Other journalists at the time similarly pronounced Saddington as ‘the best female rhythm-and-blues singer in this country’ (Raffaele, 1969), and ‘a star, she’s a star’ (Go-Set, 1971). Nugent (1973) not only acknowledged her as ‘the finest female feel [sic] singer in Australia’ but firmly placed her in the rock scene. Her influence on other women singers was also articulated because of the passion, raw intensity and power of her voice (Peter Head, quoted in Watts, 2013, p. 12). Her long-time friend and musical collaborator Jeff St John (2013) shared a memory in his eulogy for her:

It seems that she was just suddenly there and I was happily sharing the stage with one of the most electrifying voices and personalities I have ever been graced to know. Her commitment to a song was total and absolute. Her understanding and empathy for a lyric was second to none, whether you, as a listener, grasped the song or not, she’d touch your soul. Such was the power of this gifted, enigmatic woman.

Beyond the Music

Wendy Saddington’s trademark kohled eyes, pale, sombre lips and enormous Afro suited her wildcat purr and other-worldly rhythm-and-blues improvisations. On her small but powerful frame, singlets, vests, Levis and lashings of gypsy jewellery defied the ‘girly’ look then expected of the tiny percentage of females who managed to fight their way into the spotlight. (Brown, 2013)

By Wendy Saddington’s own admission, she could be at times a somewhat confrontational, stubborn and terrifying prospect for audiences, friends and enemies—a fact that was to both help and hinder her musical career. (McIntyre, 2006b)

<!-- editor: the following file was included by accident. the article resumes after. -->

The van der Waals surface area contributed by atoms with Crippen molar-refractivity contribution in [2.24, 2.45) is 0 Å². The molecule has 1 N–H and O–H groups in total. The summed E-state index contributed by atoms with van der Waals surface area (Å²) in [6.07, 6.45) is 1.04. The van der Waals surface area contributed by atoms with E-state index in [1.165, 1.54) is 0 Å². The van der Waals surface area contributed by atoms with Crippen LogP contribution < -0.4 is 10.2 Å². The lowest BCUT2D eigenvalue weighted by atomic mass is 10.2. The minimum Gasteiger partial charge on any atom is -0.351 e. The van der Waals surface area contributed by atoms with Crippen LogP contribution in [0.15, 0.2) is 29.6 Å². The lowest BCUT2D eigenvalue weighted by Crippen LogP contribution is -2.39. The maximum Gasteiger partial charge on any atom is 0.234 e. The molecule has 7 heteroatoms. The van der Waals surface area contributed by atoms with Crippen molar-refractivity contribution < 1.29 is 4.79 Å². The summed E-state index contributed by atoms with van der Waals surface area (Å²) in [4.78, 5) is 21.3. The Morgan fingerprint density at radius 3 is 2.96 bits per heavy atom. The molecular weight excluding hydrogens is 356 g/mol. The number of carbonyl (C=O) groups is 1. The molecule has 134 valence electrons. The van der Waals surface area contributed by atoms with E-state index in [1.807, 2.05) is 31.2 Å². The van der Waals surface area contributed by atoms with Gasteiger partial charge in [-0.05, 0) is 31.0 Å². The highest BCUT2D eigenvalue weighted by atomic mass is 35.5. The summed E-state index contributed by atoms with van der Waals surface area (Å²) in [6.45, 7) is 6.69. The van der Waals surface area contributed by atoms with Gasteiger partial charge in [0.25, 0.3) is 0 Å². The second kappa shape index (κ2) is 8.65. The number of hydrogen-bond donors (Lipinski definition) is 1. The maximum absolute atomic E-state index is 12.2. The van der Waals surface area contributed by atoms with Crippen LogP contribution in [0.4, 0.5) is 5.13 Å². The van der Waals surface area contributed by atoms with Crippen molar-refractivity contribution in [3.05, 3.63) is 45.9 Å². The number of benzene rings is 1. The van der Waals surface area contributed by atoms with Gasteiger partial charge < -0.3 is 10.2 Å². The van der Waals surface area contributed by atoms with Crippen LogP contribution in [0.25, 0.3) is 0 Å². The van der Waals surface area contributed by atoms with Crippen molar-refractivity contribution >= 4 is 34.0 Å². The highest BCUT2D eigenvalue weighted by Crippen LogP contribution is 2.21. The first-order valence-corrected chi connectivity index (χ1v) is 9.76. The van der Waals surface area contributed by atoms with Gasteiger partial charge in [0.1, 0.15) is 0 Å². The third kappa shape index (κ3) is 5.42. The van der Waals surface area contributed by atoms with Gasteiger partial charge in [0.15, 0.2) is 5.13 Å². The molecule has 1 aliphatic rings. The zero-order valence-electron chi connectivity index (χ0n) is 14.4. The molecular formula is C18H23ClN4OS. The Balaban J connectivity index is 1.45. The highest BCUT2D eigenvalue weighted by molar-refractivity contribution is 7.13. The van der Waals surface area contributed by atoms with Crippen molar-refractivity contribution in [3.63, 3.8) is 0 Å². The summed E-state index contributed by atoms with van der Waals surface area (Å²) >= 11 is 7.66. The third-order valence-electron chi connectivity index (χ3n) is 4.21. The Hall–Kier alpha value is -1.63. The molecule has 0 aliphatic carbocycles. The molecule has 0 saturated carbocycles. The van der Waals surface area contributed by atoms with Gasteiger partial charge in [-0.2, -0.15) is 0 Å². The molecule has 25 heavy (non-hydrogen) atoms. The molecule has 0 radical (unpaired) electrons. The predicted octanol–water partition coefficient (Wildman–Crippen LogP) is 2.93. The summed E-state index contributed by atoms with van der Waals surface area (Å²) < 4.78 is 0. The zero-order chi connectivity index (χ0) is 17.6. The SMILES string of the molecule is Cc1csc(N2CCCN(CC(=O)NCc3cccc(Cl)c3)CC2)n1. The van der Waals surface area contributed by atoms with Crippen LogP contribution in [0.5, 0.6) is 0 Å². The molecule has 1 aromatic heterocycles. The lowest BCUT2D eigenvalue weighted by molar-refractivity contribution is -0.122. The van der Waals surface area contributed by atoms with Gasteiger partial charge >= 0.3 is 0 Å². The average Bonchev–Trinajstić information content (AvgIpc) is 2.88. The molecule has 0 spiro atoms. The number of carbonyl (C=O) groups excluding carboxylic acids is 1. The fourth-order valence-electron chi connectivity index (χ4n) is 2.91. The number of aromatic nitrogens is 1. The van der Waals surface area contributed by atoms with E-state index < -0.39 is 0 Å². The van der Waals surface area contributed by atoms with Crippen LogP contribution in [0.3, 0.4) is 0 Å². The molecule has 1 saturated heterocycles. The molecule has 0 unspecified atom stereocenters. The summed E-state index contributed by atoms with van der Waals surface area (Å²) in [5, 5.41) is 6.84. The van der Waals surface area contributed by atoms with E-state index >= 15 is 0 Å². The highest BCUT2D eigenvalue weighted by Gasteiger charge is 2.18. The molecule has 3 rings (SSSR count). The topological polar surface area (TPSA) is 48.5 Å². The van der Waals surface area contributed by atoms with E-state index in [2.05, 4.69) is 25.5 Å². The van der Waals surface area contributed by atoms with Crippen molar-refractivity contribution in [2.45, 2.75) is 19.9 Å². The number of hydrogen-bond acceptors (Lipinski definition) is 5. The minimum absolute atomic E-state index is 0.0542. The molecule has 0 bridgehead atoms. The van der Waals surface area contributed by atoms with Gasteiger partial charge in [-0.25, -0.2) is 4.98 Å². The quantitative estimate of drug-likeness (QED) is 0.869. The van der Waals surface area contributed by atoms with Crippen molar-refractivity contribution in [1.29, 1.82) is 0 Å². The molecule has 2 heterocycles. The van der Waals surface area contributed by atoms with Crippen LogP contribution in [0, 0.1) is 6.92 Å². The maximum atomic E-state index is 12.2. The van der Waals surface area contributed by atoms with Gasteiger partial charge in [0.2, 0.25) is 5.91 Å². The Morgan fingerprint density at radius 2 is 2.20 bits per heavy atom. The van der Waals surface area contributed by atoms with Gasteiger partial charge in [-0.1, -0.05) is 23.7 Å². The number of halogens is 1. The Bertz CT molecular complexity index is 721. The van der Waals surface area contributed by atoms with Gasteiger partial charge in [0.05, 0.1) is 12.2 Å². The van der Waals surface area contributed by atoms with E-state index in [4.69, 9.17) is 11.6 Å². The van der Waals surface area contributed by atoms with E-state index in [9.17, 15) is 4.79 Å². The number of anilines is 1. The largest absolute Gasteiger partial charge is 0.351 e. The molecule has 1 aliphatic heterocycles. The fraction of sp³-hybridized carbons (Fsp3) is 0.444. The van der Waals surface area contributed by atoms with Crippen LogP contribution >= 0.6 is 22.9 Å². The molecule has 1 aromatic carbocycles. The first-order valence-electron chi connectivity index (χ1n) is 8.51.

The privileging of white male Australian musicians reinforces an attitude that devalues female musicians in subtle ways, particularly regarding physical appearances. Saddington could be described as frail and little (see Meldrum, 1968), but her strong performances and compelling presence were often also mentioned. This tension was frequently noted. She was introduced to Go-Set readers as ‘a little girl with a pixie face and a big voice and lots of hair, and some call her tough’ (Samantha, 1969).

Wendy Saddington challenged the popular music industry. As with most female musicians, her looks and style drew frequent comment, although they focused on her unconventional appearance. She was ‘strange looking’ (Go-Set, 1968), ‘tough, sensitive, vulgar and shy’ (Caught in the Act 1970, cited in McIntyre, 2006b), she broke ‘all the rules … drinking, smoking and swearing on stage’ (Stoves, 1971). This was also admired, as Chlopicki (2011) later recognised: